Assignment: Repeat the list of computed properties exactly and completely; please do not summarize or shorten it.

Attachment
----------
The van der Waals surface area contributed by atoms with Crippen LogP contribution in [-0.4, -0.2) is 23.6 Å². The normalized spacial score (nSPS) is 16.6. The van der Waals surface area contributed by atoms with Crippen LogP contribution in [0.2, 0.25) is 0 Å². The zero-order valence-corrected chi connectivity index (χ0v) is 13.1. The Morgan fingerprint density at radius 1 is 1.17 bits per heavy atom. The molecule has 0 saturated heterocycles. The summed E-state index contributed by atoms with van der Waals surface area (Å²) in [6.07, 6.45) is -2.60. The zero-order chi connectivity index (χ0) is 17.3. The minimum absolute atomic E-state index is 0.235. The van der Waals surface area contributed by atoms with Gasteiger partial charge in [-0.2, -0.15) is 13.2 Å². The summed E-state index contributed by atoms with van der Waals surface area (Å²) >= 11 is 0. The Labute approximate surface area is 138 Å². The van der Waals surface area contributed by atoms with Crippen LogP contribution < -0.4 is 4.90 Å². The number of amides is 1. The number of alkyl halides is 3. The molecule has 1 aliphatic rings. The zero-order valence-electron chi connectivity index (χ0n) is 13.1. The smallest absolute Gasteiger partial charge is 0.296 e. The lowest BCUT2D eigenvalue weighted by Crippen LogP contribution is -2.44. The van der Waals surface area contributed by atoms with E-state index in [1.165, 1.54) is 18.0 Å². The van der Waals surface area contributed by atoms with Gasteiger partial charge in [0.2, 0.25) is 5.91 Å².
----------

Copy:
The van der Waals surface area contributed by atoms with Crippen LogP contribution in [-0.4, -0.2) is 23.6 Å². The normalized spacial score (nSPS) is 16.6. The van der Waals surface area contributed by atoms with Crippen LogP contribution in [0.2, 0.25) is 0 Å². The zero-order valence-corrected chi connectivity index (χ0v) is 13.1. The Morgan fingerprint density at radius 1 is 1.17 bits per heavy atom. The molecule has 0 saturated heterocycles. The summed E-state index contributed by atoms with van der Waals surface area (Å²) in [6.07, 6.45) is -2.60. The zero-order chi connectivity index (χ0) is 17.3. The minimum absolute atomic E-state index is 0.235. The van der Waals surface area contributed by atoms with Gasteiger partial charge in [-0.2, -0.15) is 13.2 Å². The summed E-state index contributed by atoms with van der Waals surface area (Å²) >= 11 is 0. The Labute approximate surface area is 138 Å². The van der Waals surface area contributed by atoms with Crippen LogP contribution < -0.4 is 4.90 Å². The number of amides is 1. The number of alkyl halides is 3. The molecule has 1 aliphatic rings. The zero-order valence-electron chi connectivity index (χ0n) is 13.1. The smallest absolute Gasteiger partial charge is 0.296 e. The lowest BCUT2D eigenvalue weighted by Crippen LogP contribution is -2.44. The van der Waals surface area contributed by atoms with E-state index in [1.165, 1.54) is 18.0 Å². The van der Waals surface area contributed by atoms with Gasteiger partial charge in [0.2, 0.25) is 5.91 Å².